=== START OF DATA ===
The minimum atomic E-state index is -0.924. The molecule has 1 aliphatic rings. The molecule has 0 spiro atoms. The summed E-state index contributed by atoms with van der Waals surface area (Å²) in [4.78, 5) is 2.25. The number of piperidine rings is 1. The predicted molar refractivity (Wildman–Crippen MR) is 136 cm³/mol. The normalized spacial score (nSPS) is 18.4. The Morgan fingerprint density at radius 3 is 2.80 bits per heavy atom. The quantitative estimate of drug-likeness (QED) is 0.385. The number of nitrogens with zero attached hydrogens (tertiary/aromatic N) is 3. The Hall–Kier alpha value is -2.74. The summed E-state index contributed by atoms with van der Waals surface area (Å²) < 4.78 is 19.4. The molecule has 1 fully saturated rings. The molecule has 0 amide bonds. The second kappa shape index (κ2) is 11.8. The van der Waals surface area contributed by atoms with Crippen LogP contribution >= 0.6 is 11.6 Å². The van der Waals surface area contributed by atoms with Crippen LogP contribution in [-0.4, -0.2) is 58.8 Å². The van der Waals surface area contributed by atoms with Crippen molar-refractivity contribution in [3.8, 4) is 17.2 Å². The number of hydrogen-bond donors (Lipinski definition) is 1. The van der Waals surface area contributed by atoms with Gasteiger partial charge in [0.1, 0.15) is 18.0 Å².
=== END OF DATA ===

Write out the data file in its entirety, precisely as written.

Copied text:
The minimum atomic E-state index is -0.924. The molecule has 1 aliphatic rings. The molecule has 0 spiro atoms. The summed E-state index contributed by atoms with van der Waals surface area (Å²) in [4.78, 5) is 2.25. The number of piperidine rings is 1. The predicted molar refractivity (Wildman–Crippen MR) is 136 cm³/mol. The normalized spacial score (nSPS) is 18.4. The Morgan fingerprint density at radius 3 is 2.80 bits per heavy atom. The quantitative estimate of drug-likeness (QED) is 0.385. The number of nitrogens with zero attached hydrogens (tertiary/aromatic N) is 3. The Hall–Kier alpha value is -2.74. The summed E-state index contributed by atoms with van der Waals surface area (Å²) < 4.78 is 19.4. The molecule has 1 fully saturated rings. The molecule has 0 amide bonds. The second kappa shape index (κ2) is 11.8. The van der Waals surface area contributed by atoms with Crippen LogP contribution >= 0.6 is 11.6 Å². The van der Waals surface area contributed by atoms with Crippen LogP contribution in [-0.4, -0.2) is 58.8 Å². The van der Waals surface area contributed by atoms with Crippen molar-refractivity contribution in [3.8, 4) is 17.2 Å². The number of hydrogen-bond donors (Lipinski definition) is 1. The van der Waals surface area contributed by atoms with Gasteiger partial charge in [0.1, 0.15) is 18.0 Å².